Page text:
At high frequencies the on resistance of an illuminated PIN diode is given by the expression: ##EQU1## where: W is the width of the intrinsic region measured between the P and N regions;
τeff is the photocurrent lifetime in the intrinsic region;
μis the sum of the whole and electron mobilities; and
IF is the photocurrent given by the formula: ##EQU2## P=power incident on the detector hυ=photon energy
α=absorption coefficient of semiconductor
W=thickness of intrinsic region
LP =carrier diffusion length
q=electron charge 1.6×10-19 coul.
Depletion layer photodiodes of which a PIN diode is one example are essentially reverse-biased semiconductor diodes whose reverse current is modulated by electron-hole pairs produced in or near the depletion layer by the absorption of light.
For a given semiconductor, the wavelength range in which appreciable photocurrent can be generated is limited. For light waves whose energy is less than the band gap energy, the intrinsic optical obsorption coefficient α is too small to give appreciable absorption. For high energy photons, α is very large and absorption takes place near the surface where the recombination time is short. The photocarriers thus recombine before they are swept out.
FIG. 3, to which attention is now directed, illustrated a two dimensional laser diode array 30 suitable for use in illuminating PIN diode 16 of FIG. 1 with photon energy. In FIG. 3, laser diode array 30 includes a plurality of one dimensional laser array assemblages 82 (two, 82 and 82' being shown). Array assemblage 82 includes a layered semiconductor substrate 60, the individual layers of which are not illustrated. Semiconductor substrate 60 lies between metallized layers 62 and 64 which are adapted to receive direct voltage, illustrated as positive (+) on layers 62 (The negative voltage is supplied via assemblage 82'.) in order to produce photon energy in the form of light radiation from a plurality of discrete radiation sites, 66, 68, 70, 72 and 74 being exemplary. Each laser array assemblage 82 also includes a rectangular block 80 of thermally conductive material such as surface-metallized beryllium oxide (BeO) to which is bonded, for example by soldering, conductor 64. Thus, FIG. 3 illustrates a two-dimensional radiating array of laser diodes.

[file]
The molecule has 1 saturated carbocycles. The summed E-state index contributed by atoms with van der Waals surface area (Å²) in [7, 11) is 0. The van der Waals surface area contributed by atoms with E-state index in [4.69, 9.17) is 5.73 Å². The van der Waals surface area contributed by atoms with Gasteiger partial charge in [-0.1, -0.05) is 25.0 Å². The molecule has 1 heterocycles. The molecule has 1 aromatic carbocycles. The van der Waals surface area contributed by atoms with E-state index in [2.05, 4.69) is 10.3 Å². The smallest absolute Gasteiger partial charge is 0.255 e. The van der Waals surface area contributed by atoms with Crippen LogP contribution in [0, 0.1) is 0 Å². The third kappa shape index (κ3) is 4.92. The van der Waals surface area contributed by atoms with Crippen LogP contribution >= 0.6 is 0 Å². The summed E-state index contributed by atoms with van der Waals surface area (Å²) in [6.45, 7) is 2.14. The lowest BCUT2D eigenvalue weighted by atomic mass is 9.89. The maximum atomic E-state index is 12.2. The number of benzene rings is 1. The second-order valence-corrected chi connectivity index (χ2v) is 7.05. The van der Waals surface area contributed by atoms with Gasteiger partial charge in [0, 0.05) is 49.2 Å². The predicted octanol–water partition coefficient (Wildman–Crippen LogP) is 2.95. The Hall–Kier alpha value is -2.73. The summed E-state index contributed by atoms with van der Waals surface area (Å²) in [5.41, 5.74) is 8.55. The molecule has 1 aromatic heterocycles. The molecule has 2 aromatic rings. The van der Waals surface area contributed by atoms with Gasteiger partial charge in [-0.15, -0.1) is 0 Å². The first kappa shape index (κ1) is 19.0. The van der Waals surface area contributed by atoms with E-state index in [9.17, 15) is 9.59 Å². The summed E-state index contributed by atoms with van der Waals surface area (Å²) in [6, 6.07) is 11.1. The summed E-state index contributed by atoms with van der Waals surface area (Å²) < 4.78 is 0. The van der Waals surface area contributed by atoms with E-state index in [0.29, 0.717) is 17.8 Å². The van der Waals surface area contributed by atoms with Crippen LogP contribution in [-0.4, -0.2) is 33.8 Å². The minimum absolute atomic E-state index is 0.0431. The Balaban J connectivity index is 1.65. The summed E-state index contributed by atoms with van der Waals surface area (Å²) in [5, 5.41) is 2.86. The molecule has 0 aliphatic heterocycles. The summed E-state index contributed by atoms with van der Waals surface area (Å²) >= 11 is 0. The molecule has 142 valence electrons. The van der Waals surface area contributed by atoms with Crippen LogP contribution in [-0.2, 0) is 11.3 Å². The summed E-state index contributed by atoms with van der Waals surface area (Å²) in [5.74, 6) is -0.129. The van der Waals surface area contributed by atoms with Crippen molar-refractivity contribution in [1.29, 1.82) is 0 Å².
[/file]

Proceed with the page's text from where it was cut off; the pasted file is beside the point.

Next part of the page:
The blocks 80 of thermally conductive material are mounted to a thermally conductive BeO mounting substrate 84 which has deposited thereon a series of spaced metallization stripes, one of which is illustrated as 86. Metallizatin stripes 863 provide a surface to which heat sinks 80 of assemblage 82 may be attached as by soldering. When so arranged, the laser diode array of assemblage 82' has a heat sink 80 on each side, each of which conducts heat from the laser diode array to mounting substrate 84, which either rejects the heat directly or conducts it to a further heat sink, not illustrated.
In FIG. 3 assemblages 82 and 82' are spaced apart slightly to form a gap 88, and electrical contact is made by means of gold bumps, not separately designated. Such gold bumps provide a certain amount of cushioning to aid in preventing stress due to thermal effects, and also to provide some thermal contact. Alternatively, the adjacent surfaces of assemblages 82 and 82' may be soldered together directly, without gold bumps. In either manner of assembly, the linear arrays of laser diodes are energized in a series combination with electrical connection made to apply positive voltage to conductor 62 and negative voltage to conductive surface 90 of that sink 80 as indicated by +and-signs, resepctively. Additinal assemblages similar to 82 (but not illustrated) can be added to the array of FIG. 3 to provide any desired amount of light in the order of a few kilowatts/centimeter. An exemplary amount of light power provided by the array 30 of FIG. 3 in 200 watts.